Last edited by 2bornot2bop; 05-03-2021 at 01:45 PM.

  9. #33

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    Quote Originally Posted by christianm77
    any guitarists you particularly like for their harmony, comping etc?
    George Van Eps is pretty nuts : o


  10. #34

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    The main advantage guitar has over the piano is the ability to make notes speak in different ways.

    You can squeeze, bend, shake, slide, pull-off, vary pick and picking technique (and thereby sound) in an infinite number of ways. The notes can sustain or not. It all allows for emotional expression in a way that piano isn't so suited for -- although with pitch bending and volume pedals etc, they can cover some of this.

    Of course, jazz guitarists traditionally didn't exploit much of this capability. That came more from blues and rock traditions and, eventually, crossed over.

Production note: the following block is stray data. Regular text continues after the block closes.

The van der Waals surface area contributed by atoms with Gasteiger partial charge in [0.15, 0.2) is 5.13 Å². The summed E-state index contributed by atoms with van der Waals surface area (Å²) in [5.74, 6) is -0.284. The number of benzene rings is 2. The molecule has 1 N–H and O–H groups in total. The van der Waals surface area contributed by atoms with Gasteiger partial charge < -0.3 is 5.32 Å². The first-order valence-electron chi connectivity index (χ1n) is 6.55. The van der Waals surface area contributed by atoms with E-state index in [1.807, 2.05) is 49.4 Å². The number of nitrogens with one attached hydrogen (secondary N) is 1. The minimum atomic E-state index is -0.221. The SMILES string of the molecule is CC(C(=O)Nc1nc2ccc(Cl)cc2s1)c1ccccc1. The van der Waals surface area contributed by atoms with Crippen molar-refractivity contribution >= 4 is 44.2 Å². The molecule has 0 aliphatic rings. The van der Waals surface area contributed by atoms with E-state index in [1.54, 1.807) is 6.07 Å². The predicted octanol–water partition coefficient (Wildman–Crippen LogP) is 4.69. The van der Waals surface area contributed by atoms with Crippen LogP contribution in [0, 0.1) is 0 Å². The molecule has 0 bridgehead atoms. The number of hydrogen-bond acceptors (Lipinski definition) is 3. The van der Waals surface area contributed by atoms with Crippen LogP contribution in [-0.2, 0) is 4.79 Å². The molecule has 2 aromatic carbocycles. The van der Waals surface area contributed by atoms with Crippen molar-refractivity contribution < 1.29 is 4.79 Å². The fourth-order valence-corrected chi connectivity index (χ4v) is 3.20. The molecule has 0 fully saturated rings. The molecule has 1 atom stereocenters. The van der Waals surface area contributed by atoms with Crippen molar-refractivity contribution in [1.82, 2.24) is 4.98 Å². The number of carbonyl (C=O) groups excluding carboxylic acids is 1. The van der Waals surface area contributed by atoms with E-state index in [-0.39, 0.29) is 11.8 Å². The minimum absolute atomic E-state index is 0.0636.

OTOH, pianists can play more notes at a time, with closer voicings. And, a pianist can comp for himself or play a bass line while soloing. Solo piano is a lot easier than solo guitar.

  11. #35

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    ^ Piano isn't devoid of expression. It varies vastly depending on the touch. Although there is no pitch changing like guitar or note growth/tone shaping like sax.

    Quote Originally Posted by 2bornot2bop
    Here’s Joey playing a Nord at a gig.
    A Nord on top of a Hammond :P

  12. #36

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    Quote Originally Posted by 2bornot2bop
    It’s a guitar forum so most prefer guitar.
    That doesn’t necessarily follow for me.

  13. #37

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    Quote Originally Posted by christianm77